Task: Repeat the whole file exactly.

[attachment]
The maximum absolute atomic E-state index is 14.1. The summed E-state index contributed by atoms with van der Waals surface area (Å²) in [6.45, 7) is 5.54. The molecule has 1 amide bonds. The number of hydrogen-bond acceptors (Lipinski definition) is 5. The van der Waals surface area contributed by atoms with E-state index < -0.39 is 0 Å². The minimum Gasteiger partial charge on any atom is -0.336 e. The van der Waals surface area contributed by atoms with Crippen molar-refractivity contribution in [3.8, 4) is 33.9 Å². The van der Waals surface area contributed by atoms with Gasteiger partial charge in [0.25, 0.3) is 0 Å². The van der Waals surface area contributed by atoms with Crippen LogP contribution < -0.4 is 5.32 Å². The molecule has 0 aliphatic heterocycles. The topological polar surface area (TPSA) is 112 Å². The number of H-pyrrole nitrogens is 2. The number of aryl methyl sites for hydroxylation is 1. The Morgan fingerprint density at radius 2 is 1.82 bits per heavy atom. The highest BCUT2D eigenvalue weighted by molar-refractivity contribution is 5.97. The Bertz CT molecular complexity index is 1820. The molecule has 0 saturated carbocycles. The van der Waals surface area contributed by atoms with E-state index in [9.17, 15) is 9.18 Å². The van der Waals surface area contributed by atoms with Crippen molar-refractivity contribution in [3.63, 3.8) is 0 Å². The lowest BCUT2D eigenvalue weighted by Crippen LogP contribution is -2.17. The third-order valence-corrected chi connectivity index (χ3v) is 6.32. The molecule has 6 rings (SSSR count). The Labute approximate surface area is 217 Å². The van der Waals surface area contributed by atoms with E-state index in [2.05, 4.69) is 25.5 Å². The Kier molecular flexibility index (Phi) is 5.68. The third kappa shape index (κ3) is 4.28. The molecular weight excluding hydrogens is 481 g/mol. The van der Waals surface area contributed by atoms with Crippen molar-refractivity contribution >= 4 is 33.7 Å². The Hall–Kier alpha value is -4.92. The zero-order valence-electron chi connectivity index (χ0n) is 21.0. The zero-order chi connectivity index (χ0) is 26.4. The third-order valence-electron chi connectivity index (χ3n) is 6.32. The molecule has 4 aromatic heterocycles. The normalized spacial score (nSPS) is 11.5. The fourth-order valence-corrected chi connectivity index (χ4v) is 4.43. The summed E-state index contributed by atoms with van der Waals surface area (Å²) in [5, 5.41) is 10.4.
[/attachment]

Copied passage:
The maximum absolute atomic E-state index is 14.1. The summed E-state index contributed by atoms with van der Waals surface area (Å²) in [6.45, 7) is 5.54. The molecule has 1 amide bonds. The number of hydrogen-bond acceptors (Lipinski definition) is 5. The van der Waals surface area contributed by atoms with E-state index < -0.39 is 0 Å². The minimum Gasteiger partial charge on any atom is -0.336 e. The van der Waals surface area contributed by atoms with Crippen molar-refractivity contribution in [3.8, 4) is 33.9 Å². The van der Waals surface area contributed by atoms with Gasteiger partial charge in [0.25, 0.3) is 0 Å². The van der Waals surface area contributed by atoms with Crippen LogP contribution < -0.4 is 5.32 Å². The molecule has 0 aliphatic heterocycles. The topological polar surface area (TPSA) is 112 Å². The number of H-pyrrole nitrogens is 2. The number of aryl methyl sites for hydroxylation is 1. The Morgan fingerprint density at radius 2 is 1.82 bits per heavy atom. The highest BCUT2D eigenvalue weighted by molar-refractivity contribution is 5.97. The Bertz CT molecular complexity index is 1820. The molecule has 0 saturated carbocycles. The van der Waals surface area contributed by atoms with E-state index in [9.17, 15) is 9.18 Å². The van der Waals surface area contributed by atoms with Crippen molar-refractivity contribution in [3.63, 3.8) is 0 Å². The lowest BCUT2D eigenvalue weighted by Crippen LogP contribution is -2.17. The third-order valence-corrected chi connectivity index (χ3v) is 6.32. The molecule has 6 rings (SSSR count). The Labute approximate surface area is 217 Å². The van der Waals surface area contributed by atoms with E-state index in [2.05, 4.69) is 25.5 Å². The Kier molecular flexibility index (Phi) is 5.68. The third kappa shape index (κ3) is 4.28. The molecular weight excluding hydrogens is 481 g/mol. The van der Waals surface area contributed by atoms with Crippen molar-refractivity contribution >= 4 is 33.7 Å². The Hall–Kier alpha value is -4.92. The zero-order valence-electron chi connectivity index (χ0n) is 21.0. The zero-order chi connectivity index (χ0) is 26.4. The third-order valence-electron chi connectivity index (χ3n) is 6.32. The molecule has 4 aromatic heterocycles. The normalized spacial score (nSPS) is 11.5. The fourth-order valence-corrected chi connectivity index (χ4v) is 4.43. The summed E-state index contributed by atoms with van der Waals surface area (Å²) in [5, 5.41) is 10.4.